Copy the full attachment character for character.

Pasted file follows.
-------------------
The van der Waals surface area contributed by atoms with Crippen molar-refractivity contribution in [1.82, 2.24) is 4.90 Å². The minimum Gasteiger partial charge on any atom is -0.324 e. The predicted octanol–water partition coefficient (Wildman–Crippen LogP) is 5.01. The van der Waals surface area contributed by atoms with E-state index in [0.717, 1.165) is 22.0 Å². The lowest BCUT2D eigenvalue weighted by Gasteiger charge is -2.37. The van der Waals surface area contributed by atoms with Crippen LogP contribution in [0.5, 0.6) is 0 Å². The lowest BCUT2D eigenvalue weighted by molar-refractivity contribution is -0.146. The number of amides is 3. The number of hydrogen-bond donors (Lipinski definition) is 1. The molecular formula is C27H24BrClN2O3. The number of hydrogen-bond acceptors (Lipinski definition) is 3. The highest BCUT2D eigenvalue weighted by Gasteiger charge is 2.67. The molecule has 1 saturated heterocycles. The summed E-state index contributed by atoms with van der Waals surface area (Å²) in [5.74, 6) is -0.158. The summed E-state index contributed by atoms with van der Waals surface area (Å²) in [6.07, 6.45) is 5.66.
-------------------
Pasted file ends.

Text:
The van der Waals surface area contributed by atoms with Crippen molar-refractivity contribution in [1.82, 2.24) is 4.90 Å². The minimum Gasteiger partial charge on any atom is -0.324 e. The predicted octanol–water partition coefficient (Wildman–Crippen LogP) is 5.01. The van der Waals surface area contributed by atoms with E-state index in [0.717, 1.165) is 22.0 Å². The lowest BCUT2D eigenvalue weighted by Gasteiger charge is -2.37. The van der Waals surface area contributed by atoms with Crippen LogP contribution in [0.5, 0.6) is 0 Å². The lowest BCUT2D eigenvalue weighted by molar-refractivity contribution is -0.146. The number of amides is 3. The number of hydrogen-bond donors (Lipinski definition) is 1. The molecular formula is C27H24BrClN2O3. The number of hydrogen-bond acceptors (Lipinski definition) is 3. The highest BCUT2D eigenvalue weighted by Gasteiger charge is 2.67. The molecule has 1 saturated heterocycles. The summed E-state index contributed by atoms with van der Waals surface area (Å²) in [5.74, 6) is -0.158. The summed E-state index contributed by atoms with van der Waals surface area (Å²) in [6.07, 6.45) is 5.66.